As someone who spends a large proportion of time working from home –I have given a lot of thought of how to be as productive as possible whilst not being tempted by the biscuit tin, Jeremy Kyle or even the odd spot of cleaning!
As you can see from the picture of my office at home the cleaning wouldn’t go amiss – although participants on my HRP Programme may recognise some of the components of Workshop 8 ready for the session this week.
On the plus side – working from home has a lot to recommend it – no travel, no smart work clothes required and best of all you can work when it suits you. On the down side there are a multitude of distractions to contend with including all the ones mentioned above but also ourselves as the bestselling author Marian Keyes puts it
“..I used to think that an integral part of bring a writer was lying around on the couch, eating chocolate raisins waiting for the muse to strike. And that if the muse hadn’t struck I might as well be watching Jerry Springer whilst I was waiting. So it came as a nasty shock to discover that if I was waiting for the muse to come calling, it would take several decades to write a book. So now muse or no muse I work eight hours a day Monday to Friday...” 
Although I am not a bestselling author I do think much of what I do is creative – designing and preparing for training sessions, putting together proposals for management development programmes etc and often I would wait for the muse to strike resulting in many lost hours and many weekends wrecked.
So with this in mind I have adopted strategies to help me achieve what I need to as effectively as efficiently as possible as have many other creative types which are outlined in the Guardian article Daily Rituals of Creative Minds . Below I have outlined some top tips
- Have a structure – Work in hourly blocks but don’t make these rigid if an hour is up but I am in the middle of a piece of work that does not have a natural break I will carry on
- Take regular breaks – Try and take a break of between 15 – 30 minutes between each period of work. Often I will try and do something else instead and yes, that does sometimes include cleaning!
- Work in a way that suits you - Think about how your mind works – do you like to spend a large amount of time concentrating on one topic? Or you do prefer to flit from one to another? And then construct your day accordingly – I quite often break chunks of work down into smaller tasks i.e. when marking assessments I break these down into sections and will mark these a section at a time.
- Have a space which is your working space – B and Q are currently encouraging us to transform our unloved rooms so why not use one of yours as working space. At one stage I even I had a small coffee machine in my office to stop me wasting time going downstairs and raiding the biscuit tin!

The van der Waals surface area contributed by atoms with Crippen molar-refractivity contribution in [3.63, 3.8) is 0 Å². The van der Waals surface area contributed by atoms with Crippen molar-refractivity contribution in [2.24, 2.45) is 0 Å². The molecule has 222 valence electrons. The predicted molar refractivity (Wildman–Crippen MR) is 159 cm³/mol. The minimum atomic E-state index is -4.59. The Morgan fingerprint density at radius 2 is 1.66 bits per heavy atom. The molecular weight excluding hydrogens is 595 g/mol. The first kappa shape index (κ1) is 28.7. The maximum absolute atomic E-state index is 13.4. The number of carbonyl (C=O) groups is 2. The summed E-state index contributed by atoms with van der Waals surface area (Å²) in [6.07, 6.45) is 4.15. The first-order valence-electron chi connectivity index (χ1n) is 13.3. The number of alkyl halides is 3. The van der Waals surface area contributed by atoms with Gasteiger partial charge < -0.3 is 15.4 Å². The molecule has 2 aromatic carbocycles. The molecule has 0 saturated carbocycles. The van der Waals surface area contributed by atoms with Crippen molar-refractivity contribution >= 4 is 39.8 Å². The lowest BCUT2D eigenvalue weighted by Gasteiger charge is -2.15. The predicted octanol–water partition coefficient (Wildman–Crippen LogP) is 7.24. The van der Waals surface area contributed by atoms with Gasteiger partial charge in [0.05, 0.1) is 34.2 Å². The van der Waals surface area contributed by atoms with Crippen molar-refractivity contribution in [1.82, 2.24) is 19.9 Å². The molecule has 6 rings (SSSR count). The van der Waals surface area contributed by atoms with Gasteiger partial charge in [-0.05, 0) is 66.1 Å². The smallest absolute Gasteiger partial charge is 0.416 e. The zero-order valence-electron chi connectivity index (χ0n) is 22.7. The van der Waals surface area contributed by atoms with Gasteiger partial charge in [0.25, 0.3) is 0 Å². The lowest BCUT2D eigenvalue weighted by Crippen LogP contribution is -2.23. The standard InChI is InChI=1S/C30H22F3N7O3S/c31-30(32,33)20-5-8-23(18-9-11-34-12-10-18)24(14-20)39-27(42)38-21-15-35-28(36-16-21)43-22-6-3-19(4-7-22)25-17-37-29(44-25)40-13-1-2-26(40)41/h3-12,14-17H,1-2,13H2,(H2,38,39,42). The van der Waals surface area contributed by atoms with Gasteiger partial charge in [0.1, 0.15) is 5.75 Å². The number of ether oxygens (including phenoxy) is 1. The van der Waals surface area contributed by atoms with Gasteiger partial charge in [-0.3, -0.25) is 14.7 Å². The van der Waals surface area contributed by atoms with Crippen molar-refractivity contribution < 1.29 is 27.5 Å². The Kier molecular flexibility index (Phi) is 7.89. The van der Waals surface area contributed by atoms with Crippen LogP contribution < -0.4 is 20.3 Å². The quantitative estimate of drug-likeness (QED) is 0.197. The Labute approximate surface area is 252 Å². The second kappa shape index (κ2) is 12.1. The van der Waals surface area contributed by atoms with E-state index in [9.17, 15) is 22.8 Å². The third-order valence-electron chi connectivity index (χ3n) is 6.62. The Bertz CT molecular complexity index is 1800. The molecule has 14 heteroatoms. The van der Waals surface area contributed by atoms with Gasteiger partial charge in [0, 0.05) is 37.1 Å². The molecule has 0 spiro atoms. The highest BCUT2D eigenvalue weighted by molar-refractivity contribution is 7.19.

- Have some noise if it helps – Research suggest that music assists with learning – if can also help with being more productive as well. Choose something that works for you – although not so loud that it is distracting. Alternatively put on the radio – my own preference is BBC Radio 5 as it stops me checking the football news on the BBC website every 5 minutes.
- Get some fresh air – Instead of watching Jerry Springer or Jeremy Kyle take a walk, go for a bike ride – this is particularly useful when you are struggling to find a solution. Often, when our mind is focused on something else – the answer pops into our head!
- Have a change of location – This could be working in a different location in the house or even a visit to the local coffee shop (with wi-fi) of course! When you are struggling to be motivated a change of scene can be a good reason to get started out and indeed there a number of benefits to doing so outlined in Why You Should Work from a Coffee Shop
- Network, network, network – One of the things I miss from having a ‘proper job’ is the ability to bounce ideas off colleagues – a strategy around this is to go to CIPD Branch events, using social media to start and engage in conversations and setting up sharing sites such as Linoit to share ideas and collaborate
I realise these won’t necessarily work for everybody and I would be interested to hear from other people.
What do you to avoid the pitfalls of working from home?
 Marian Keyes Under the Duvet (Penguin : London, 2012) P. 5